Space: 2099

Back in the 1970s, during my youth, I used to love a British SciFi series called Space: 1999. The premise was that on September 13, 1999, the nuclear waste being stored on the moon exploded, knocking the moon out of its orbit, hurtling it and the inhabitants of Moonbase Alpha into outer space.

I loved everything about the show — the flared-leg costumes, the Eagle Transporters, the transportation tubes, the stun guns, even the cheesy 1970s theme music.

So imagine my delight when I learned of Space: 2099! No, it’s not a remake like J.J. Abram’s Star Trek or SciFi Channel’s Battlestar Galactica. Rather, Eric Bernard has rebooted Space: 1999 by condensing each original episode of Space: 1999 into a 2-3 minute episode. He’s also added more special effects and edited the dialogue so that all of the original characters say “2099” instead of “1999.” You can watch all of the new episodes HERE.

It’s the “perfect storm” convergence of my nostalgia and geekiness. Memories of my brother and I playing with the Moonbase Alpha Adventure Playset cascaded my mind. That Adventure Playset was pure awesomeness! The entire set, including cast and aliens, was assembled out of punchout fiberboard and occupied hours of imaginative playtime. I also remember playing with my Space: 1999 Stun Gun Water Gun. That was one fun summer!

But soon nostalgia gave way to reflection. As a SciFi geek, I’m fascinated with the various visions of the future that the genre offers, especially since many of the visions are really attempts to address contemporary social and political issues. Lately, I’ve been wondering about what is generating so many horrific post-apocalyptic visions of the future in recent months — Terminator: Salvation, 9, Daybreakers, 2012, Avatar, and The Book of Eli. As a culture, have we become so cynical that we can only envision a devastated future? In the new movie, Legion, even the ever-patient, all-loving God is now depicted as the ultimate cynic, completely giving up on humanity and sending his demonic-looking angels to wipe us out.

Frankly, I’m getting tired of watching visions of the future that are either inhabited by zombies, vampires or killer automatons or filled with images of natural disasters and post-apocalyptic devastation. It’s boring.

I’m not necessarily looking for movies that depict an utopian vision. It’s just that global hopelessness is becoming too cliche for the genre.

2 thoughts on “Space: 2099

  1. Since our humble beginnings in 2008, many of you have shown enormous interest in our Space 2099, and it is with great anticipation that I inform you all of an exciting new development. First, I want to thank all of you who have been instrumental in bringing Space 2099 to public attention. Initially started as a work of fandom, this project has grown to include members within every major field of movie and television production.

    As a result, we have now pooled our skills to create an entirely new entity called Retcon Studios…a new kind of production company dedicated to reintroducing classic motion pictures and television programming to today’s modern audiences… but with the respect for original content and quality that older audiences are seeking.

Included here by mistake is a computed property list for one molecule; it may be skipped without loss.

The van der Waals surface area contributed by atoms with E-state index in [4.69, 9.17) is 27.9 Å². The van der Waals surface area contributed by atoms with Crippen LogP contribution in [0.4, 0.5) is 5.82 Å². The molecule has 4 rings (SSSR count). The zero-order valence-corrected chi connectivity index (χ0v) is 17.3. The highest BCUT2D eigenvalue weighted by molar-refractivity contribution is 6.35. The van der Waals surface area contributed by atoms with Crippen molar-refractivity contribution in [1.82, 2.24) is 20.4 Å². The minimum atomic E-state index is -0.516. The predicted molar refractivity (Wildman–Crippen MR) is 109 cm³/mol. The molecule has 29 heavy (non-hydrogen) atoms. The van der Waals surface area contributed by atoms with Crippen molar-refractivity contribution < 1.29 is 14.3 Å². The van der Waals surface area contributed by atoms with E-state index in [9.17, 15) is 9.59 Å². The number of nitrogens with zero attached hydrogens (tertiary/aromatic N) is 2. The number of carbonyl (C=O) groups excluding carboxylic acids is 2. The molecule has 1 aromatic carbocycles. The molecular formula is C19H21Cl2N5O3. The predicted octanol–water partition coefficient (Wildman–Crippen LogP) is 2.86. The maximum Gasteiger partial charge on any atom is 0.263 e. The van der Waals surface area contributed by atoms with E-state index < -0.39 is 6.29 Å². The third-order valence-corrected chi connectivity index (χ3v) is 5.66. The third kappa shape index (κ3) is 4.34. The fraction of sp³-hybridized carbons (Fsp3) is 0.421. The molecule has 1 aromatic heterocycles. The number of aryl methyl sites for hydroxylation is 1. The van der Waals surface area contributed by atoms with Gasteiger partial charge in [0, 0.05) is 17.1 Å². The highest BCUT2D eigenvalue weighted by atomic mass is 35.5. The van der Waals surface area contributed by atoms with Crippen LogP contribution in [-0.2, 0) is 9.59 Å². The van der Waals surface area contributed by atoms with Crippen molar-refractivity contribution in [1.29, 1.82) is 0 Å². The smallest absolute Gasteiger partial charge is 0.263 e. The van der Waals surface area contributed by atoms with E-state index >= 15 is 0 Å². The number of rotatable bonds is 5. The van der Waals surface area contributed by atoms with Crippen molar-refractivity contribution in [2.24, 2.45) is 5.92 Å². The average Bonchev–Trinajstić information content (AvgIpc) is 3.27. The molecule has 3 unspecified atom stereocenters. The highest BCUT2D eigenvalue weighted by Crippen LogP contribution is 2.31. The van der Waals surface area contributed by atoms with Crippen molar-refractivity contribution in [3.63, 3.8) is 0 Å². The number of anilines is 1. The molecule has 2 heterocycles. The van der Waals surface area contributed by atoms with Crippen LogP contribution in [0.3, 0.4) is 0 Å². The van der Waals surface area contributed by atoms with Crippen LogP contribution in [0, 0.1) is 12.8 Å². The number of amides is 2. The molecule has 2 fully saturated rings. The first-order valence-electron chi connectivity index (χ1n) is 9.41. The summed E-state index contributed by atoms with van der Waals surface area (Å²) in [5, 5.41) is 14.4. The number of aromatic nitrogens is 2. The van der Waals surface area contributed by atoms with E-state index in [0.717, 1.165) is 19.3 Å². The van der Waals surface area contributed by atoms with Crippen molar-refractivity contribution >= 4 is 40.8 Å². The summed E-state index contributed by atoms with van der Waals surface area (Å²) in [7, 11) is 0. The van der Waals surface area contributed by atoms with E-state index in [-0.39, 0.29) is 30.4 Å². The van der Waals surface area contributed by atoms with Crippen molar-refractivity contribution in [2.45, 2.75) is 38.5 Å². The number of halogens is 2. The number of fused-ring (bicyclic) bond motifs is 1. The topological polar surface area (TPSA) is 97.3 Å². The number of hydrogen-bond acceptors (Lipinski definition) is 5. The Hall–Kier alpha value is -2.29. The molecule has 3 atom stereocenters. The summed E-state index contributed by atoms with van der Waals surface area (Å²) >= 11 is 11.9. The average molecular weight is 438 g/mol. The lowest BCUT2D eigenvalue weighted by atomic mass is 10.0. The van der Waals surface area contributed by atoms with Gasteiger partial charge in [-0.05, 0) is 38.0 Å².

Our team is intent on renewing classic works with a contemporary feel and look… by correcting inconsistencies within story narratives, by re-editing works for appropriate pacing, and by replacing or enhancing visual effects and other elements. This resulting hybrid of old and new will entice a previous audience to watch these works again, while also giving modern audiences the ability to appreciate the same work. With the advent of high-definition television, media providers seeking innovative methods of continuing revenue from their back catalogues will be drawn to the services we provide. You can see our website at http://www.retconstudios.com

    Although other offering are in the works, Space 2099 continues to be our flagship project. Being a two year science fiction television series, it has and continues to present major challenges… from adapting its story to today’s near-future to addressing major chronological and scientific inconsistencies. As its story was never fully completed during its original run, we are hard at work adapting it now to promote the possibility of a sequel series.

    Which brings me to our sister project, Space 2099 Legacy . The proposed sequel series brings our original story forty years into its own future, finding the Alphan citizens (old and new) living on the planet Terra Nova. However, the return of the Earth’s moon (Luna) will place their existence in jeopardy. They will need to decide who will stay behind, who will return to their origins, and what “the destiny of humanity in space” awaits them. Our website http://www.space2099.com/legacy

    I am inviting you to visit our new websites and our new Facebook group for legacy, as well as view the updates on our Space 2099 website. Our team greatly appreciates your support on Facebook, Yahoo and other venues, and hopes you continue to do so.

    With our production team in place, we at Retcon Studios are now ready to deliver on the greatness these classic works can achieve… in the hopes we can make your memories better than you remember…

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